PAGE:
Lost in Chinese translation: Please Support the Door?

Nobody wants to be that person holding the door open and breaking Muni, alarm blaring, multiple pairs of eyes throwing daggers, so this is generally good advice.

But rider Dave on the Muni Diaries Facebook page noticed that something might be lost in translation on this sign. The Chinese translation of “Please do not hold the doors” actually reads, “Please do not support or help the doors.”

(Well, the door might need a little help in the form of riders collectively yelling “Step down!”)

Being Chinese-speaking myself, I think the word “扶” can also mean “to physically hold.” Could the translation also be interpreted as, “Please do not lean on the doors”?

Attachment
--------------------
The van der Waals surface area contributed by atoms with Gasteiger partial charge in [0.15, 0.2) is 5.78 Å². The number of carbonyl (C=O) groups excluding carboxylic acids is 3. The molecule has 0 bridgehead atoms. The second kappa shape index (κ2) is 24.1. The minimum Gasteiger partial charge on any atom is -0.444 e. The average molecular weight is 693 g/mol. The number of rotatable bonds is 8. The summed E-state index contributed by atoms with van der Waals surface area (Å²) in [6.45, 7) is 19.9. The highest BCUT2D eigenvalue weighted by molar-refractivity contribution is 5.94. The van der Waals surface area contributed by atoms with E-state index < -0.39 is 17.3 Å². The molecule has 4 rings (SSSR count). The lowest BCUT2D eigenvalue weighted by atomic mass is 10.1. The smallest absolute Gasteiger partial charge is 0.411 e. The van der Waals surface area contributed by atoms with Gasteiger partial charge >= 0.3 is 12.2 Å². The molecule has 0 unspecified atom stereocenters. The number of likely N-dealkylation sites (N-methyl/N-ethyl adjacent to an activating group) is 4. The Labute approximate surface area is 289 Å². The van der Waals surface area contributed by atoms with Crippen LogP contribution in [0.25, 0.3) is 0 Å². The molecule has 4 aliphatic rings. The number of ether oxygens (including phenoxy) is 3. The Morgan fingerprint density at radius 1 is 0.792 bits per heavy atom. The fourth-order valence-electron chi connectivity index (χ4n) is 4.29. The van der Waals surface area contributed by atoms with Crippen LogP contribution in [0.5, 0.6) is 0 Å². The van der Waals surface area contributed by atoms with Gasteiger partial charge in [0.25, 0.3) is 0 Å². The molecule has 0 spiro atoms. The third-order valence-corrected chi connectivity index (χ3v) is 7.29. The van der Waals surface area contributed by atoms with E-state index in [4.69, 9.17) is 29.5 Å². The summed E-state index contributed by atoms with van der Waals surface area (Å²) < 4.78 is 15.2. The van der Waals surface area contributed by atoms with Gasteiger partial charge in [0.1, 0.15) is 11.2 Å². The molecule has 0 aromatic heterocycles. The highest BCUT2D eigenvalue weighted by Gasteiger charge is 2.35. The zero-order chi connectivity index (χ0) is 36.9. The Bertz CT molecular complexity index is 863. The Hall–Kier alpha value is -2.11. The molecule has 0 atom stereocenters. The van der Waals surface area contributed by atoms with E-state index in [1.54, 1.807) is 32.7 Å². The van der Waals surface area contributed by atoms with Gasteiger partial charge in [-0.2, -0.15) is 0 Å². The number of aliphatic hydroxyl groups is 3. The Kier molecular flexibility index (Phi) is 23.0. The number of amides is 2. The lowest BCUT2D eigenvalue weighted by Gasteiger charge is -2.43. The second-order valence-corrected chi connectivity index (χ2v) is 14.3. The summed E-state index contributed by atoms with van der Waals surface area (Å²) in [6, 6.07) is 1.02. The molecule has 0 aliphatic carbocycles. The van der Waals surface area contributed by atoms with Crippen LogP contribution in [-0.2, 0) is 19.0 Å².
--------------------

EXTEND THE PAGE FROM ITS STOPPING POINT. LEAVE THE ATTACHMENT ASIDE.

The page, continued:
Chinese-speaking riders, help us out: what should the sign really say?

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  • Chinese Rider

    I’m not sure of the Cantonese, but in mandarin, the more standard version seems to be 严禁扒门 or 禁止掰门. Oddly parallel, based on google results for this, it’s often somewhat mistranslated into English as “Please don’t slap the door and force open”.

  • Another Chinese Rider

    The translation is passable, though possibly a bit awkward. This sign I spotted on this transbay AC Transit double decker on the other hand is definitely wrong and somewhat unintelligible – the sign translated “Watch Your Head” literally, turning it into “Look at your head” in Chinese. I guess it’s a friendly reminder to comb your hair on the bus?


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